It is a powerful image that reaches across the ages — a life-sized bronze female wolf in a gleaming copper canoe seeming to float in the lower pond beside the Museum of Civilization’s Grand Hall.
‘Namgis First Nation sculptor Mary Anne Barkhouse was inspired by her grandfather’s story of giving a pregnant wolf a ride in his skiff through treacherous waters. The sculpture is called ’namaxsala, which in the Kwakwala language means “to travel in a boat together”.
“What does it take to let a wolf, a predator, get in your boat?” asks Mary Anne Barkhouse. “’namaxsala reminds us of the value of independent thought and of compassion for all living things. One of my grandfathers was a farmer and the other was a fisherman. I grew up with a sense of stewardship of the land, stewardship of the water. This has infiltrated my art.”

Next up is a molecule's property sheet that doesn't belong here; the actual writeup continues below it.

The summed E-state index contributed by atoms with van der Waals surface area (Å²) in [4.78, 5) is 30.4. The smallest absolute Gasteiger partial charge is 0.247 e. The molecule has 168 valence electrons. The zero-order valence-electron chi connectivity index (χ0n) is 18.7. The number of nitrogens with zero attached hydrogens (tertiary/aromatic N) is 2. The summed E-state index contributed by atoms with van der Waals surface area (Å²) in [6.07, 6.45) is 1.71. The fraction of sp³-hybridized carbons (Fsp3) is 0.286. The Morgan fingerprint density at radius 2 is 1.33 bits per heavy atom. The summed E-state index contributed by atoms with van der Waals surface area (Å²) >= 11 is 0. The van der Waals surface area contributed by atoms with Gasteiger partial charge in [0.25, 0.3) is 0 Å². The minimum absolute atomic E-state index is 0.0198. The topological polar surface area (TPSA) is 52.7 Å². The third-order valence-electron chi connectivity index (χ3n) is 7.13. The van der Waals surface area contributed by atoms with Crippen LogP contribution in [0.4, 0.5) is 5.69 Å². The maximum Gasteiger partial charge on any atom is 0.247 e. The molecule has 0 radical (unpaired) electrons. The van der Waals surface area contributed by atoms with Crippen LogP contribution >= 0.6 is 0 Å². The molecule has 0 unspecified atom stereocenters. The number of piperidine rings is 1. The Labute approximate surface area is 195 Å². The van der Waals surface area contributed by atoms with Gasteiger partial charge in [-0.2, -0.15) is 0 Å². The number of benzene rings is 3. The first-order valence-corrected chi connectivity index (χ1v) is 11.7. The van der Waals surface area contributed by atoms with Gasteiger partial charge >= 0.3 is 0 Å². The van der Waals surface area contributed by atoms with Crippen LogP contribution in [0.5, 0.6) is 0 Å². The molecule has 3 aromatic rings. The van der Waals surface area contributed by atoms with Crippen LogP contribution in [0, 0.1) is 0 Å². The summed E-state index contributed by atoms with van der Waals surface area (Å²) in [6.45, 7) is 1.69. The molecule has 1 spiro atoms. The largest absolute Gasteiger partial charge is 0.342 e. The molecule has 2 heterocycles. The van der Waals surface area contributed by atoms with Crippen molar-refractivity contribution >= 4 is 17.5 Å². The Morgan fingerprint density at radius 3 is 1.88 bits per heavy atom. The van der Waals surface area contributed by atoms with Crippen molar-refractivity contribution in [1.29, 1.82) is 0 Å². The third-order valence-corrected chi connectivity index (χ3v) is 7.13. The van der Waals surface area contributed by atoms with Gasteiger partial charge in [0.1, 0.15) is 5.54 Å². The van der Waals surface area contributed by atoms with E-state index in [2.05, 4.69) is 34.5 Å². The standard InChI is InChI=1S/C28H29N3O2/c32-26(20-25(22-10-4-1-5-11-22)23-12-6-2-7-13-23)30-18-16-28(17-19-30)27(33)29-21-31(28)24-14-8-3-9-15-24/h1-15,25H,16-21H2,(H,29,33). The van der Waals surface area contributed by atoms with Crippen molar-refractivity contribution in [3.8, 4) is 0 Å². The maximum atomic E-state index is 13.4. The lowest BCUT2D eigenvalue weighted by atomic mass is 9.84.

The Museum was able to commission ’namaxsala thanks to the generosity of Manitoba philanthropists John and Bonnie Buhler. “When I saw the model of a wolf in a canoe, I thought: How unique, I’d love to learn more about it,” says John Buhler. “Its originality had an immediate appeal. It seemed unbelievable, but now it’s a reality, and I love it.”
Now retired, John Buhler was founder and owner of the highly successful Buhler Industries Ltd., Canada’s only tractor manufacturer. He and Bonnie have long been passionate philanthropists, making charitable donations to healthcare and education and to many other organizations such as the Canadian Museum for Human Rights and the Manitoba Children’s Museum. ’namaxsala is the first major project outside of Manitoba that they have supported.